Then I'm ready, right? Nope, we have to accredit. Thousands of NIST 853 controls, for the most part, that we have to answer and satisfy, control mapping and responses. Then I can finally operate, but I have some bad news. I'm in operations and I ran into an issue, a vulnerability. I may have to go back to square one. I may have to pay for a new license for that new piece of software that has a vulnerability fixed that I didn't pay for that version. Jumbled way of saying that, but I think you guys get what I'm saying. But, so I may have to go through all these things. Hopefully not. But anything that we're delivering in defense is not fast. It's anything but fast. It takes often 18 months to deliver this stuff, right? Maybe that's just the accreditation cycle. It's too slow, it's not fast enough. Cost prohibits us from being scalable. What if I solve this problem over here and then I have to run over in this other environment? But oh no, like, my licensing fee is like, oh, I think I'm just going to run on a trial license for nine months. Yes, it has, I've been a part of things that that has happened.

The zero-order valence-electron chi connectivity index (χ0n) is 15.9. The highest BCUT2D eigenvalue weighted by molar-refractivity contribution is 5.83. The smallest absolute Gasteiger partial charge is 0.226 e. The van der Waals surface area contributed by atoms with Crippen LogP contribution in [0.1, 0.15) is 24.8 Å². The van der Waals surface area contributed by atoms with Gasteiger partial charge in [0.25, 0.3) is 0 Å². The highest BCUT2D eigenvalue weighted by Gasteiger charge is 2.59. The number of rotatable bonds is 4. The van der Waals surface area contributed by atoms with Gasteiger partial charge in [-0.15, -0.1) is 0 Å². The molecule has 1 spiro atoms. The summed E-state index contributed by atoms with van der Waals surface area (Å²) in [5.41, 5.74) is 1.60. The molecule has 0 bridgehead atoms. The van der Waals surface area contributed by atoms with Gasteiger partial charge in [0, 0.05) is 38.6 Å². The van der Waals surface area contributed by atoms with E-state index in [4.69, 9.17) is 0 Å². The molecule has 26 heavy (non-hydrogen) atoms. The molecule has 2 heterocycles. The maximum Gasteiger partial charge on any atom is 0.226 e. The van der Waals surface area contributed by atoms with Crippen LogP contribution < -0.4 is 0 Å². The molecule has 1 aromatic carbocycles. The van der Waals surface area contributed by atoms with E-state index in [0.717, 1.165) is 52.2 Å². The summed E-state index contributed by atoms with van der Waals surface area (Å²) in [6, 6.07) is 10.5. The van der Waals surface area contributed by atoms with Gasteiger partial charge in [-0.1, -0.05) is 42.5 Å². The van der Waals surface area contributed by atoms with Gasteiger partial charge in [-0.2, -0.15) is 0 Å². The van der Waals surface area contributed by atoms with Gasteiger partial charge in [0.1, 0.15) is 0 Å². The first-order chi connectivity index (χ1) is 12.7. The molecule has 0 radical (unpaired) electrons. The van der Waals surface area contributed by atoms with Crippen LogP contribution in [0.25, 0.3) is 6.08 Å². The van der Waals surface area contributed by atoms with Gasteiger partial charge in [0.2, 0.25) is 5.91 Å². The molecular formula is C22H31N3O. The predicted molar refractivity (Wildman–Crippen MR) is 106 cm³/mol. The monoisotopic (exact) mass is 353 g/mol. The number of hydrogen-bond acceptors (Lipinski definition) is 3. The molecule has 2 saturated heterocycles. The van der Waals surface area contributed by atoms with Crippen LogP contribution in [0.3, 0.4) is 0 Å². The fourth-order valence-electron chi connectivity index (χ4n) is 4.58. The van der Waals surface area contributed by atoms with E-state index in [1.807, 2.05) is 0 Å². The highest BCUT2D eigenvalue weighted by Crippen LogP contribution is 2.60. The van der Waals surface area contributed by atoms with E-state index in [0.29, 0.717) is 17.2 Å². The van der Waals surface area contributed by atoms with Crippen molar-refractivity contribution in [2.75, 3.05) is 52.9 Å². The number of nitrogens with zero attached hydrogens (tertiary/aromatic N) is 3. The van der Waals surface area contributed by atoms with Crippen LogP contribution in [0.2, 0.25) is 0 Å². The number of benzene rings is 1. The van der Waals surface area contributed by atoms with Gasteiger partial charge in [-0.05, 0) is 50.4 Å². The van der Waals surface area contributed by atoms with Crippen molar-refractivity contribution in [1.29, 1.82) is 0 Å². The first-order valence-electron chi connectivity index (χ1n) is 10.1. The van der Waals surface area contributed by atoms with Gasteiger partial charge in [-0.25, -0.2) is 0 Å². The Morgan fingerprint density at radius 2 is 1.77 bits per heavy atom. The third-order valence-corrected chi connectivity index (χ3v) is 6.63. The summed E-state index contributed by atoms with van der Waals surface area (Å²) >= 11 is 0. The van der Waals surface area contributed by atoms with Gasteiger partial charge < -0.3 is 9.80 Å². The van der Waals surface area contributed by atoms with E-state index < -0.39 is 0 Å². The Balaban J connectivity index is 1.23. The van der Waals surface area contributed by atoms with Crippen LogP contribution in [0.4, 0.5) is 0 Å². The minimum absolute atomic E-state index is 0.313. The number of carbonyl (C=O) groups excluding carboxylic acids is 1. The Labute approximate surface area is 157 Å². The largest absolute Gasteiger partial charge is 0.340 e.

(03:23)

Problem that Defense Unicorns is not working on, but is usability. One of my early jobs as a software developer was building a user-interface written in X/Motif, which is old rip wrap around C/Fortran stuff. The human-centered design for that was the 30 year expert said, "Oh, I need a button here that does this for me," and it produced completely non-usable software. And entering the force now and for the last decade are 18, 19-year-olds that have grown up with touchscreens and tablets and all these things that are easy. We can do this better. The software that we're producing right now for most of defense is anything but usable. I forgot to mention airgap. It's not as simple to just deploy in air gap. I actually love this meme with Boromir here because it highlights, like, it's a good analogy, right? Like, Frodo and Sam had to go through this long journey to get through there. They had an insider threat with Boromir. They had the guy that spoke one line to him, Legolas, and you have my bow, look it up. True story. He said one line to Frodo this whole time. The guy that you know is good at his job, but I don't really ever talk to him. What does he do here? Like, how does he help me? It's a challenging journey. We have to do all these things.